Drought in Somalia: The Race to Save Lives as the Climate Crisis and Conflict Drive Hunger
“There’s a level of desperation that I haven’t seen since the height of the Darfur crisis,” says Laura Turner, World Food Programme (WFP) Deputy Country Director for Somalia.
“This is significantly worse.”
WFP is in a race against time to save lives, with famine projected in Baidoa and Burhakaba, in the country’s Bay region, in coming months – Somalia is among Horn of Africa countries suffering their worst drought in 40 years.
“We’re right now in the middle of a rainy season that hasn’t materialized,” says Turner, speaking from the town of Galkayo – where she has an armed escort. “We’re now skipping yet another planting and harvest cycle – every cycle that we miss, things get progressively worse for the people we support, particularly in locations that we can’t reach with assistance consistently or routinely.”
In responding at an unprecedented scale this year, WFP and its partners have so far managed to contain a situation that could swiftly turn into a huge human tragedy.
“We’ve managed to keep famine at bay, so far, but we’re not out of the woods yet,” says Turner. As the largest relief agency in Somalia, “WFP’s been able to sustain food and cash relief, which reached 4.1 million people last month.”
However, “malnutrition is increasing exponentially, mortality rates are also increasing significantly – it’s only really the availability of food that’s keeping us from a famine declaration at the moment, and this is thanks to the support provided by WFP and the Food Security Cluster partners.”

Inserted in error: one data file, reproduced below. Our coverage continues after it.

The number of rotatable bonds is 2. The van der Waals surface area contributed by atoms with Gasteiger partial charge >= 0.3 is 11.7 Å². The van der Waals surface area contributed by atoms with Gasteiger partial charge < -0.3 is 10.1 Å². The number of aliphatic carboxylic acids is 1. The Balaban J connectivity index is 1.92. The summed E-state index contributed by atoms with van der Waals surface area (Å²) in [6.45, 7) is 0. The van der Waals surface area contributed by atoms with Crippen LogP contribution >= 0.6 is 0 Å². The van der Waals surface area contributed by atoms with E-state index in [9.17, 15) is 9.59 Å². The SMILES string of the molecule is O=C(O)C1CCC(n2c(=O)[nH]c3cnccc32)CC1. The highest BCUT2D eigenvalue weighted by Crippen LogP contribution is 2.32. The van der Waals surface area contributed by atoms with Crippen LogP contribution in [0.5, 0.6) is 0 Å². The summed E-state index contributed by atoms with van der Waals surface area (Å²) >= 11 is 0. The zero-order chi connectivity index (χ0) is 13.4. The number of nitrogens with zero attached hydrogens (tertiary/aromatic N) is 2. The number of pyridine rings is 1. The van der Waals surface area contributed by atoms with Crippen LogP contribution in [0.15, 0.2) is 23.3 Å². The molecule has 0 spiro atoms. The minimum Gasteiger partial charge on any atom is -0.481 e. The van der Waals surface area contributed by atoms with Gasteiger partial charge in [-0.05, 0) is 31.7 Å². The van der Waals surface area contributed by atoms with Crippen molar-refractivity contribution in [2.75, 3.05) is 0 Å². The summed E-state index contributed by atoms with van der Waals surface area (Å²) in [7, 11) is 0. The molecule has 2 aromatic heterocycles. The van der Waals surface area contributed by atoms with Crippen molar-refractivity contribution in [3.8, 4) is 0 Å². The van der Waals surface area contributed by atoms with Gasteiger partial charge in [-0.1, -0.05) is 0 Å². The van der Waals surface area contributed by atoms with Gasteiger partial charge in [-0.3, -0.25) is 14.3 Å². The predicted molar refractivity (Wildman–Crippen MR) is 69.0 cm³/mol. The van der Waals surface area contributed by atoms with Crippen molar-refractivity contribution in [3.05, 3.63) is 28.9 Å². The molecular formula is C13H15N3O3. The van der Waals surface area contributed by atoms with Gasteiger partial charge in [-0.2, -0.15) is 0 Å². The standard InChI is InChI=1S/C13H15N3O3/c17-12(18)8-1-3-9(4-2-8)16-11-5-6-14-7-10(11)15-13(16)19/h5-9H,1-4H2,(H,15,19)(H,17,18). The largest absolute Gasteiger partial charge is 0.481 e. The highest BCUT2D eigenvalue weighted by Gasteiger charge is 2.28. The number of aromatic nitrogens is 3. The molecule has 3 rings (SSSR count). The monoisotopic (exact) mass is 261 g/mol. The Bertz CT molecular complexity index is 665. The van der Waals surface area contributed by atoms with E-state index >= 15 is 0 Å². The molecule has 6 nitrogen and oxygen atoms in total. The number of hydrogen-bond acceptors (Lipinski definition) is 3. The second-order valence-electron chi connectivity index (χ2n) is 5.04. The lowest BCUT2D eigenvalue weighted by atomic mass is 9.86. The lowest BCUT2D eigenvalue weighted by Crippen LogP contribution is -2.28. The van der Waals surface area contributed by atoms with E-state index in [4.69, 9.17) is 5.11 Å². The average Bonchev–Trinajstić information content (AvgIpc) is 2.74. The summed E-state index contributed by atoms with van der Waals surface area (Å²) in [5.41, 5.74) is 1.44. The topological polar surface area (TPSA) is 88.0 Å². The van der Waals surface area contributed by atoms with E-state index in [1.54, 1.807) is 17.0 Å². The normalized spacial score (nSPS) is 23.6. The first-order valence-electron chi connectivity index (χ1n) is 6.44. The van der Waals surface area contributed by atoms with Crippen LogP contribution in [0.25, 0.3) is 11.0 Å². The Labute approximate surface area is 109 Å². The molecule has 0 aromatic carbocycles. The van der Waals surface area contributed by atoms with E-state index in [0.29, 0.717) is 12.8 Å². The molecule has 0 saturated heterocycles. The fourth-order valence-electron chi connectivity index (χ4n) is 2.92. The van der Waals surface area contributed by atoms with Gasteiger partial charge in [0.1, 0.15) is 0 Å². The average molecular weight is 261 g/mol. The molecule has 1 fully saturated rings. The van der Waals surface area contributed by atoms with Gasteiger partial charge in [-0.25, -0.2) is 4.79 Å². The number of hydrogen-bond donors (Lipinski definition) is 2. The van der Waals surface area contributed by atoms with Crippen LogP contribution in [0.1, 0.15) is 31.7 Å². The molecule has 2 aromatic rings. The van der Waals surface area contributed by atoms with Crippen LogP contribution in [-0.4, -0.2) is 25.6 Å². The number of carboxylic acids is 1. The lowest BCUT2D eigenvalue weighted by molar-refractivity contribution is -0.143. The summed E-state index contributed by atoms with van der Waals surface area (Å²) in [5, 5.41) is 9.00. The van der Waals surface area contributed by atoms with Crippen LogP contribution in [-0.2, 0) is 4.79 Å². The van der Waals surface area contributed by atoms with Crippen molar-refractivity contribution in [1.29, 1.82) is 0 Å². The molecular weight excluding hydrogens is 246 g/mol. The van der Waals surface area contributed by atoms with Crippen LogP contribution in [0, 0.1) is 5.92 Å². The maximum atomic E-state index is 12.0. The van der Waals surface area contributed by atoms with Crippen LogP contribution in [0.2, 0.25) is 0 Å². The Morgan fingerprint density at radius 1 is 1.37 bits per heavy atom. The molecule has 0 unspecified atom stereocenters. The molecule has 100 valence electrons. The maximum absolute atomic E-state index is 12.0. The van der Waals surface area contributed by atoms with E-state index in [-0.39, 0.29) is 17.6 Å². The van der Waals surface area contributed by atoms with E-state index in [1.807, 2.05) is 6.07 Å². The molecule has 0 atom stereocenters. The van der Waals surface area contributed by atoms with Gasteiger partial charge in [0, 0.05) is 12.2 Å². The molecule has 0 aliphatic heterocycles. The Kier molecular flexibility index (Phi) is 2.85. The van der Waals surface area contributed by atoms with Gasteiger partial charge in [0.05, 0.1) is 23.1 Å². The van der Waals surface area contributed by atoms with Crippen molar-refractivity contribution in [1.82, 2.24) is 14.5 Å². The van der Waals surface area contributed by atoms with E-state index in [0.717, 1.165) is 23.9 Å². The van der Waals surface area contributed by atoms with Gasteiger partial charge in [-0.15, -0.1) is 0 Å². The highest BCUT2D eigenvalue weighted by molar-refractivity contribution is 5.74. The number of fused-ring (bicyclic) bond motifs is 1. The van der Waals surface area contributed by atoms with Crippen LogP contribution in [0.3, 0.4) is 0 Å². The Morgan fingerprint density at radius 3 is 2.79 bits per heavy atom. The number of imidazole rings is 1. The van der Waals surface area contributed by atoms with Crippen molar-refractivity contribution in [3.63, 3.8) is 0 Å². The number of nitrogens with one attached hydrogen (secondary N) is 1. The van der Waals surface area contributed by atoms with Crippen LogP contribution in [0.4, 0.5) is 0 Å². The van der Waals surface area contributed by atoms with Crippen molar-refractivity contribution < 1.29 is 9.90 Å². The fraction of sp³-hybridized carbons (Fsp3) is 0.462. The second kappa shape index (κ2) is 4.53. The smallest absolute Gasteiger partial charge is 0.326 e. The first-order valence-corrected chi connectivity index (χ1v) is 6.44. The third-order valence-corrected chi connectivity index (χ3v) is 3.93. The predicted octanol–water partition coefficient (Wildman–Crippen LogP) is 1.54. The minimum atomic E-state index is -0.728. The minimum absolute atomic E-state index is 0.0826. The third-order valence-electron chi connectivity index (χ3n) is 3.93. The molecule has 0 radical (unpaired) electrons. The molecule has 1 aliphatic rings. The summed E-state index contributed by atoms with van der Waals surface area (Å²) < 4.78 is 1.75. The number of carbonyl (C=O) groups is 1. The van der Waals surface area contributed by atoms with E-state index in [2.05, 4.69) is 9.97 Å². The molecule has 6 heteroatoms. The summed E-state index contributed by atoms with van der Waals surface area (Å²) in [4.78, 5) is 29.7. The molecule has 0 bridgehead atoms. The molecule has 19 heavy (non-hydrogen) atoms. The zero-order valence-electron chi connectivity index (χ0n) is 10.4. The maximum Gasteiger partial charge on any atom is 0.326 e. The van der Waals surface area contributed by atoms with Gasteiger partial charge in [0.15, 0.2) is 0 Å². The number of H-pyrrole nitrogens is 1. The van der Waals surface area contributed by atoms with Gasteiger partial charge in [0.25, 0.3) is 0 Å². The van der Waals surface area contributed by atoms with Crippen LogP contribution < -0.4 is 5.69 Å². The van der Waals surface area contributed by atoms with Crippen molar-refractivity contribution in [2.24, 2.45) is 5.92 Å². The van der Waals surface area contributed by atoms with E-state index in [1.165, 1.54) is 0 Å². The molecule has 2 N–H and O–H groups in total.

When famine was declared in 2011, “over half of the deaths that were recorded were children under the age of 5,” says Turner.
She fears that children currently in camps for internally displaced people are at risk of “lifelong cognitive impacts and underdevelopment” because of malnourishment.
“We’re providing children with specialized foods to help raise their nutrition up to healthy levels, and their families with a food ration through mobile money [cash transfers] and value vouchers so that all family members can maintain healthy and nutritious food consumption,” Turner adds. “We also refer the children to health and nutrition services and make sure that they get support for disease, hygiene and dehydration.”
Currently, WFP is distributing some $60 million a month across the country through relief and recovery activities.
“WFP has received significant financial support in recent months which has so far meant we’ve been able to more than double our assistance to reach more than 4 million [emergency] people with relief support and half a million with nutrition support every month,” says Turner. “This has made a tremendous difference in the interagency response, but resources will largely run out at the end of the year.”
She adds that other agencies that lead efforts on water, health and treatment of severe malnutrition “are working with fewer resources, yet are equally important to arrest the drivers of mortality. We are working very closely with others for an integrated response.”
To what degree is conflict the culprit here?
“Somalia’s been dealing with insecurity for generations, but today the difference is the impact of climate change and global market volatility,” says Turner. “But having said that, insecurity is a real constraint. We are doing our best to get to populations in hard-to-reach and inaccessible areas, precisely because those populations that are impacted either by non-state armed groups, or lack of transport options, are the communities projected to fall into famine – there is a direct correlation.”
The WFP-managed United Nations Humanitarian Air Service provides extensive “fixed-wing” support in Somalia. In recent weeks, a helicopter has enabled access to a number of locations that do not have runways.
“We need to make sure lives are not lost and that is where we are pulling out all the stops,” says Turner. “But we are also focusing on what happens next by working with our partners to reinforce community resilience, and collaborating closely with the diaspora and the business community on investments into systems supporting families to mitigate similar crises in the future.”
She adds: “We appreciate the donors that have been supporting us and we do hope that they will continue to be generous.”